There is a plan now under way to eradicate many of the inefficiencies that have found their way into the operation of the airline during its short life. Aircraft utilisation needs to be significantly improved and problems such as fuel supply at Logos eradicated. It seems incredible that in a country that is a major oil exporter the airline's less than impressive timekeeping is in the main due to delays with the bowsers at the country's airports. This does not affect so much international carriers at Lagos who generally speaking have only a single daily flight to refuel.
For the public and the travel industry the first results of Mr Steele’s efforts is a new web site to be launched on 1 March followed by a completely revised timetable due on-line at the end of that month. Connections and ticketing both ways between regional and international sectors at Lagos are set to progress and a target of a 30% improvement in revenue has been set without any increase in the size of the fleet. The airline expects to be cash positive in 2012. Whilst it cannot compete with the UK carriers in terms of universal incentive schemes a frequent flyer programme is being introduced and the Heathrow lounge arrangement will be brought up to the standard required for international competiveness. The present offering might be OK for European flights but not long haul services. Free Heathrow Express tickets for Business Class clients is another possibility.
Where the airline does score is the luggage allowance, essential with Nigerians not noted for travelling lightly. For Economy passengers it is 2 x 30kg per person plus whatever you can manage as carry-on. But even with this generosity the airline says that overweight baggage is a useful revenue contributor.
Arik Air has recently been inspected by IATA International Safety Audit (IOSA) and whilst the results will not be published until March every indication is that the airline will pass with flying colours. An investment in a new Operations Control Centre (OCC) to be ready later this year shows how forward thinking the airline is. In fact the present arrangement is pretty impressive. The airline's main hangar at Lagos is being modified to take the large Airbus aircraft with Lufthansa Tecknik heavily involved in engineering support and flight deck services. Major checks are contracted out to third parties and this is likely to continue for the future. Pilots are a mixture of expatriates and nationals with a training programme under way locally. Likewise with the cabin staff but the airline plans to continue offering the ethic mix.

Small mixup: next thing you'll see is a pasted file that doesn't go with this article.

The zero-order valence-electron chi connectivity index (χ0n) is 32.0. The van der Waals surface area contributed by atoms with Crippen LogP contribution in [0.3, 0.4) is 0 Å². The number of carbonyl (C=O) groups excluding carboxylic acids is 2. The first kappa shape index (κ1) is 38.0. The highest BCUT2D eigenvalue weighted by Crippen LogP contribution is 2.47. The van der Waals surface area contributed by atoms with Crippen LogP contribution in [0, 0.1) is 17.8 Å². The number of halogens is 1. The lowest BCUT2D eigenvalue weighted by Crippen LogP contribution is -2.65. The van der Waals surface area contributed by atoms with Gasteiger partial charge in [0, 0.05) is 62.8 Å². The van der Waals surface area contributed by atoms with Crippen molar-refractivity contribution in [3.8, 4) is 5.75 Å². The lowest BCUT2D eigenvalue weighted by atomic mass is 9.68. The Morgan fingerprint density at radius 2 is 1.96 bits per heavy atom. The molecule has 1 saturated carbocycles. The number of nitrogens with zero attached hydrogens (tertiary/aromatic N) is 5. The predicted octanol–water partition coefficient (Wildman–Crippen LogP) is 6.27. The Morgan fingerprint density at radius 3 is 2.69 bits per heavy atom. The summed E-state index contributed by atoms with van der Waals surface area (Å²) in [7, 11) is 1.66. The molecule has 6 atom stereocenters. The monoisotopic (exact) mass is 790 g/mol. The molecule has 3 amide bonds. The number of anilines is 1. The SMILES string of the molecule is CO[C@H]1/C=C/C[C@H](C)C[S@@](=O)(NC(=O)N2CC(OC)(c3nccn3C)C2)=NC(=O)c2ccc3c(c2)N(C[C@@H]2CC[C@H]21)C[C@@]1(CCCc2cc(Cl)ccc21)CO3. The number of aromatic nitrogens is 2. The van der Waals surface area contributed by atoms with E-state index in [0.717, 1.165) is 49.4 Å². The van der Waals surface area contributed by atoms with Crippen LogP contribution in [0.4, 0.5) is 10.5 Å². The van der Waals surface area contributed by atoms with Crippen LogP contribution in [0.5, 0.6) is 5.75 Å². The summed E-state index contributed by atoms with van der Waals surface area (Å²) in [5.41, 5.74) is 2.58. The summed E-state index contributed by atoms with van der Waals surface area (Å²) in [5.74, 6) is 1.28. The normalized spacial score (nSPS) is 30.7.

Walking around the Arik Air compound at Murtala it is very apparent the efforts being made to reshape and tidy up the whole complex, with completion expected by the year end. The company's remodelled head office dates back to 1958 and was built for the long forgotten West African Airways Corporation, a commemorative plaque setting out the history. What is also very apparent is the friendly attitude of all concerned, and not only to visitors. There seemed to be a sociable buzz about the whole place.
Arik Air is dependent on third party operators for many of the services that are part of an airline operation. This is a problem in Nigeria which seems to go along at its own pace. Even as essentially the international flag carrier for the country changing the thinking is not easy. The domestic terminals are on the other side of the runway from international arrivals with Arik in a building that dates from the 1950s and has never been upgraded! The airline would love to fabricate a dedicated 21st century purpose-built domestic terminal. Gaining approval is a matter of patience. It would like to be self-handling too, but this does not seem possible.
There is at least some good news. An airside bus service between the domestic and international terminal areas is to be introduced which will enable Arik to offer proper through connecting services. Under construction is a brand new international lounge which the airline plans to move into shortly. But even that will be run by an outside contractor.
Unlike the State boosted Middle East airlines Arik Air is a private organisation, with stock market aspirations but presently relying on bank and individual funding. As such it has to be careful on its way forward with no huge aircraft orders or sponsorship schemes to lift its international visibility. Yes it does list the Boeing 787 in its forward thinking, but that is a long way off. Providing it can eradicate wrinkles in the system it could prove to be the West African airline for the 21st century. www.arikair.com